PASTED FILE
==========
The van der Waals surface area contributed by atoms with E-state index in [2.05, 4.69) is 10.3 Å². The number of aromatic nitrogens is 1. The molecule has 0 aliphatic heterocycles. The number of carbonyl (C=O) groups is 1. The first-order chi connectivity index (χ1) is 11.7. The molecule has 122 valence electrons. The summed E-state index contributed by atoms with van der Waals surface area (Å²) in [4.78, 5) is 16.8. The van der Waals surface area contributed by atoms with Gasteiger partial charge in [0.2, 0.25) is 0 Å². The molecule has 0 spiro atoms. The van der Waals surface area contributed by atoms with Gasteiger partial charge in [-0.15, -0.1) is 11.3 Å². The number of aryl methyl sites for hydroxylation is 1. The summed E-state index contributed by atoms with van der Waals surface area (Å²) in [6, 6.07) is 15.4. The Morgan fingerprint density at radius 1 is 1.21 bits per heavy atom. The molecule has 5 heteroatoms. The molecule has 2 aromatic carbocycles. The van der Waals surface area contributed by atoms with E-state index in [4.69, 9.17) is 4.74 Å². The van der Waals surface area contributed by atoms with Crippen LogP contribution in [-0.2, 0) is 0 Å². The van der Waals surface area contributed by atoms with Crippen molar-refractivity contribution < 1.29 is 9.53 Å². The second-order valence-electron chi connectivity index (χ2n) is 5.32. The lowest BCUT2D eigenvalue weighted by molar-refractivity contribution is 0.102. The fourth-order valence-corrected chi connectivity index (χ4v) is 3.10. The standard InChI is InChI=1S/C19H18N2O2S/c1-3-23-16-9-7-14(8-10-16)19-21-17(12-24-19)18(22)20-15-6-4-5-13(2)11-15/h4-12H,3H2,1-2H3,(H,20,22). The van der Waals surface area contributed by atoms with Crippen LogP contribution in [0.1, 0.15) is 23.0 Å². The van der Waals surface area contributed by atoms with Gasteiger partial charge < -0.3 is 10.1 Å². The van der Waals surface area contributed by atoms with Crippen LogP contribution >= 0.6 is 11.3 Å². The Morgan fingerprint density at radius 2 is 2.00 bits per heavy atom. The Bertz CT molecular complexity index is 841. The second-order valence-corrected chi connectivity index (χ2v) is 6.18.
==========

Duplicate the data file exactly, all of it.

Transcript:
The van der Waals surface area contributed by atoms with E-state index in [2.05, 4.69) is 10.3 Å². The number of aromatic nitrogens is 1. The molecule has 0 aliphatic heterocycles. The number of carbonyl (C=O) groups is 1. The first-order chi connectivity index (χ1) is 11.7. The molecule has 122 valence electrons. The summed E-state index contributed by atoms with van der Waals surface area (Å²) in [4.78, 5) is 16.8. The van der Waals surface area contributed by atoms with Gasteiger partial charge in [0.2, 0.25) is 0 Å². The molecule has 0 spiro atoms. The van der Waals surface area contributed by atoms with Gasteiger partial charge in [-0.15, -0.1) is 11.3 Å². The number of aryl methyl sites for hydroxylation is 1. The summed E-state index contributed by atoms with van der Waals surface area (Å²) in [6, 6.07) is 15.4. The Morgan fingerprint density at radius 1 is 1.21 bits per heavy atom. The molecule has 5 heteroatoms. The molecule has 2 aromatic carbocycles. The van der Waals surface area contributed by atoms with E-state index in [4.69, 9.17) is 4.74 Å². The van der Waals surface area contributed by atoms with Crippen LogP contribution in [-0.2, 0) is 0 Å². The van der Waals surface area contributed by atoms with Crippen molar-refractivity contribution < 1.29 is 9.53 Å². The second-order valence-electron chi connectivity index (χ2n) is 5.32. The lowest BCUT2D eigenvalue weighted by molar-refractivity contribution is 0.102. The fourth-order valence-corrected chi connectivity index (χ4v) is 3.10. The standard InChI is InChI=1S/C19H18N2O2S/c1-3-23-16-9-7-14(8-10-16)19-21-17(12-24-19)18(22)20-15-6-4-5-13(2)11-15/h4-12H,3H2,1-2H3,(H,20,22). The van der Waals surface area contributed by atoms with Crippen LogP contribution in [0.1, 0.15) is 23.0 Å². The van der Waals surface area contributed by atoms with Gasteiger partial charge < -0.3 is 10.1 Å². The van der Waals surface area contributed by atoms with Crippen LogP contribution >= 0.6 is 11.3 Å². The Morgan fingerprint density at radius 2 is 2.00 bits per heavy atom. The Bertz CT molecular complexity index is 841. The second-order valence-corrected chi connectivity index (χ2v) is 6.18.